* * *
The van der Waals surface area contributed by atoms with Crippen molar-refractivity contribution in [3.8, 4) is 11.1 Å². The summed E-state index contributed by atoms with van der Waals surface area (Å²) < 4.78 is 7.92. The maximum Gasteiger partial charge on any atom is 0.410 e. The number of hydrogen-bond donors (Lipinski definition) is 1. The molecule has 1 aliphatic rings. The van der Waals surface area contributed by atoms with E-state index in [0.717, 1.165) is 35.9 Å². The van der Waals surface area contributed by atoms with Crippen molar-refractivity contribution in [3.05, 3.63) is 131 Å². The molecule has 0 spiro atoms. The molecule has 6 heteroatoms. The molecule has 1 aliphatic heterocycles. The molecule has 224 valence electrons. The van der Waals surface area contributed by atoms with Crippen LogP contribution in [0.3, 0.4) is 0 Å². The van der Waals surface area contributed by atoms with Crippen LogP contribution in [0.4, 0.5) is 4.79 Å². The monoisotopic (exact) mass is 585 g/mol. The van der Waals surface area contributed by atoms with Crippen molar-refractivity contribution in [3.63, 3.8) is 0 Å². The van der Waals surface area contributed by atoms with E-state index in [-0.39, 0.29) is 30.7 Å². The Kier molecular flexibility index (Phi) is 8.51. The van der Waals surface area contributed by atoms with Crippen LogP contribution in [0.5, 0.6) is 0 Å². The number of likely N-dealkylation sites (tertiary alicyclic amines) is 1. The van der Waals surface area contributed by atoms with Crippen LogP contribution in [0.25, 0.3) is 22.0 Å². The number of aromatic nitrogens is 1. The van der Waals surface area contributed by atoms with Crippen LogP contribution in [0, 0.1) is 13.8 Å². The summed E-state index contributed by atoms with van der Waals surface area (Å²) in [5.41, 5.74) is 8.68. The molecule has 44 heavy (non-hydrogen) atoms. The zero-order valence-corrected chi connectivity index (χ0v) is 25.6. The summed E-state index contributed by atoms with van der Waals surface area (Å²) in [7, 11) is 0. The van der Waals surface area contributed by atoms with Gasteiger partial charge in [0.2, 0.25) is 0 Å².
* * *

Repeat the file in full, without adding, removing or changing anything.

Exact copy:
The van der Waals surface area contributed by atoms with Crippen molar-refractivity contribution in [3.8, 4) is 11.1 Å². The summed E-state index contributed by atoms with van der Waals surface area (Å²) < 4.78 is 7.92. The maximum Gasteiger partial charge on any atom is 0.410 e. The number of hydrogen-bond donors (Lipinski definition) is 1. The molecule has 1 aliphatic rings. The van der Waals surface area contributed by atoms with E-state index in [0.717, 1.165) is 35.9 Å². The van der Waals surface area contributed by atoms with Crippen molar-refractivity contribution in [3.05, 3.63) is 131 Å². The molecule has 0 spiro atoms. The molecule has 6 heteroatoms. The molecule has 1 aliphatic heterocycles. The molecule has 224 valence electrons. The van der Waals surface area contributed by atoms with Crippen LogP contribution in [0.3, 0.4) is 0 Å². The van der Waals surface area contributed by atoms with Crippen LogP contribution in [0.4, 0.5) is 4.79 Å². The monoisotopic (exact) mass is 585 g/mol. The van der Waals surface area contributed by atoms with Crippen molar-refractivity contribution in [3.63, 3.8) is 0 Å². The van der Waals surface area contributed by atoms with E-state index in [-0.39, 0.29) is 30.7 Å². The Kier molecular flexibility index (Phi) is 8.51. The van der Waals surface area contributed by atoms with Crippen LogP contribution in [0.5, 0.6) is 0 Å². The number of likely N-dealkylation sites (tertiary alicyclic amines) is 1. The van der Waals surface area contributed by atoms with Crippen LogP contribution in [0.25, 0.3) is 22.0 Å². The number of aromatic nitrogens is 1. The van der Waals surface area contributed by atoms with Crippen LogP contribution in [0, 0.1) is 13.8 Å². The summed E-state index contributed by atoms with van der Waals surface area (Å²) in [5.41, 5.74) is 8.68. The molecule has 44 heavy (non-hydrogen) atoms. The zero-order valence-corrected chi connectivity index (χ0v) is 25.6. The summed E-state index contributed by atoms with van der Waals surface area (Å²) in [7, 11) is 0. The van der Waals surface area contributed by atoms with Gasteiger partial charge in [0.2, 0.25) is 0 Å².